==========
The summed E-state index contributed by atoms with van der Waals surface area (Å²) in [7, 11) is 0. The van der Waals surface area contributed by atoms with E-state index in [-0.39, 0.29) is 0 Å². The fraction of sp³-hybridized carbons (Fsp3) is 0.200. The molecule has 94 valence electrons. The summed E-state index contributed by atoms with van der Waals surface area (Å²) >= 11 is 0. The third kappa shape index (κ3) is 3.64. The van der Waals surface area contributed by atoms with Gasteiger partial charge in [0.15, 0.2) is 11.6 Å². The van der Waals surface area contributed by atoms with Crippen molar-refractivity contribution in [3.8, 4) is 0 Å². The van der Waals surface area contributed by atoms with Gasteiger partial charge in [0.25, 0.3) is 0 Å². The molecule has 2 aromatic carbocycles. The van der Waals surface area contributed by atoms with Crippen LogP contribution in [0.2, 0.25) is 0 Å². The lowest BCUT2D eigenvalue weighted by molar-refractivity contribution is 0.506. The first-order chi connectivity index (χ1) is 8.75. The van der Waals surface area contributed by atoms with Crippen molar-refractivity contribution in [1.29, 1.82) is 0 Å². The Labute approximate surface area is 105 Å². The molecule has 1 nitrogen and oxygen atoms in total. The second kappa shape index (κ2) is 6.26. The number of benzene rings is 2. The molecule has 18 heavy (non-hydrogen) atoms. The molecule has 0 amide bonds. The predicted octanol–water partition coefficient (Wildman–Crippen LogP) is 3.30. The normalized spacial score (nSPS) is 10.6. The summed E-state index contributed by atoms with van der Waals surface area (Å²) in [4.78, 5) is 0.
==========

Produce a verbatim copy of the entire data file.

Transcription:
The summed E-state index contributed by atoms with van der Waals surface area (Å²) in [7, 11) is 0. The van der Waals surface area contributed by atoms with E-state index in [-0.39, 0.29) is 0 Å². The fraction of sp³-hybridized carbons (Fsp3) is 0.200. The molecule has 94 valence electrons. The summed E-state index contributed by atoms with van der Waals surface area (Å²) >= 11 is 0. The third kappa shape index (κ3) is 3.64. The van der Waals surface area contributed by atoms with Gasteiger partial charge in [0.15, 0.2) is 11.6 Å². The van der Waals surface area contributed by atoms with Crippen molar-refractivity contribution in [3.8, 4) is 0 Å². The van der Waals surface area contributed by atoms with Gasteiger partial charge in [0.25, 0.3) is 0 Å². The molecule has 2 aromatic carbocycles. The van der Waals surface area contributed by atoms with Crippen LogP contribution in [0.2, 0.25) is 0 Å². The lowest BCUT2D eigenvalue weighted by molar-refractivity contribution is 0.506. The first-order chi connectivity index (χ1) is 8.75. The van der Waals surface area contributed by atoms with Crippen molar-refractivity contribution in [1.29, 1.82) is 0 Å². The Labute approximate surface area is 105 Å². The molecule has 1 nitrogen and oxygen atoms in total. The second kappa shape index (κ2) is 6.26. The number of benzene rings is 2. The molecule has 18 heavy (non-hydrogen) atoms. The molecule has 0 amide bonds. The predicted octanol–water partition coefficient (Wildman–Crippen LogP) is 3.30. The normalized spacial score (nSPS) is 10.6. The summed E-state index contributed by atoms with van der Waals surface area (Å²) in [4.78, 5) is 0.